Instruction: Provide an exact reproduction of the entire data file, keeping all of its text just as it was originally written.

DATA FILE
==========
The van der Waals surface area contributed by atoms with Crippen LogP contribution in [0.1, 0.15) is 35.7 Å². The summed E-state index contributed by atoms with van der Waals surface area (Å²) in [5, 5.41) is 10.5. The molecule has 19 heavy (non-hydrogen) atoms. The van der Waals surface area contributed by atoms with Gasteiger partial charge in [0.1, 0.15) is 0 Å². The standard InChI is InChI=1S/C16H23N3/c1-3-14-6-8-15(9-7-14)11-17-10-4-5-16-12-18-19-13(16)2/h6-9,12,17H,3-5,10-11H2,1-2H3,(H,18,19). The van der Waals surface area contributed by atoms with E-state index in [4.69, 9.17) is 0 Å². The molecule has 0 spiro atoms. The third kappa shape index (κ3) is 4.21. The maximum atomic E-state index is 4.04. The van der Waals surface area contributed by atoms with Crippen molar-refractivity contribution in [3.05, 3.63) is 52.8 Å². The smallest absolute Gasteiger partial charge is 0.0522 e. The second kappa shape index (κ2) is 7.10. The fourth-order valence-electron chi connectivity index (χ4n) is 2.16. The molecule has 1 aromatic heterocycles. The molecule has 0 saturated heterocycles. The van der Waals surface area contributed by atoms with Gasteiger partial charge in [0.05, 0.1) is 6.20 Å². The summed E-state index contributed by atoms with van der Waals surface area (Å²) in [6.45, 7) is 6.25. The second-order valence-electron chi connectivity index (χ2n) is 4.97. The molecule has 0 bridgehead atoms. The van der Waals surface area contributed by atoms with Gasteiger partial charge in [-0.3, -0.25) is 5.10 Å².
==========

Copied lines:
The van der Waals surface area contributed by atoms with Crippen LogP contribution in [0.1, 0.15) is 35.7 Å². The summed E-state index contributed by atoms with van der Waals surface area (Å²) in [5, 5.41) is 10.5. The molecule has 19 heavy (non-hydrogen) atoms. The van der Waals surface area contributed by atoms with Gasteiger partial charge in [0.1, 0.15) is 0 Å². The standard InChI is InChI=1S/C16H23N3/c1-3-14-6-8-15(9-7-14)11-17-10-4-5-16-12-18-19-13(16)2/h6-9,12,17H,3-5,10-11H2,1-2H3,(H,18,19). The van der Waals surface area contributed by atoms with E-state index in [4.69, 9.17) is 0 Å². The molecule has 0 spiro atoms. The third kappa shape index (κ3) is 4.21. The maximum atomic E-state index is 4.04. The van der Waals surface area contributed by atoms with Crippen molar-refractivity contribution in [3.05, 3.63) is 52.8 Å². The smallest absolute Gasteiger partial charge is 0.0522 e. The second kappa shape index (κ2) is 7.10. The fourth-order valence-electron chi connectivity index (χ4n) is 2.16. The molecule has 1 aromatic heterocycles. The molecule has 0 saturated heterocycles. The van der Waals surface area contributed by atoms with Gasteiger partial charge in [0.05, 0.1) is 6.20 Å². The summed E-state index contributed by atoms with van der Waals surface area (Å²) in [6.45, 7) is 6.25. The second-order valence-electron chi connectivity index (χ2n) is 4.97. The molecule has 0 bridgehead atoms. The van der Waals surface area contributed by atoms with Gasteiger partial charge in [-0.3, -0.25) is 5.10 Å².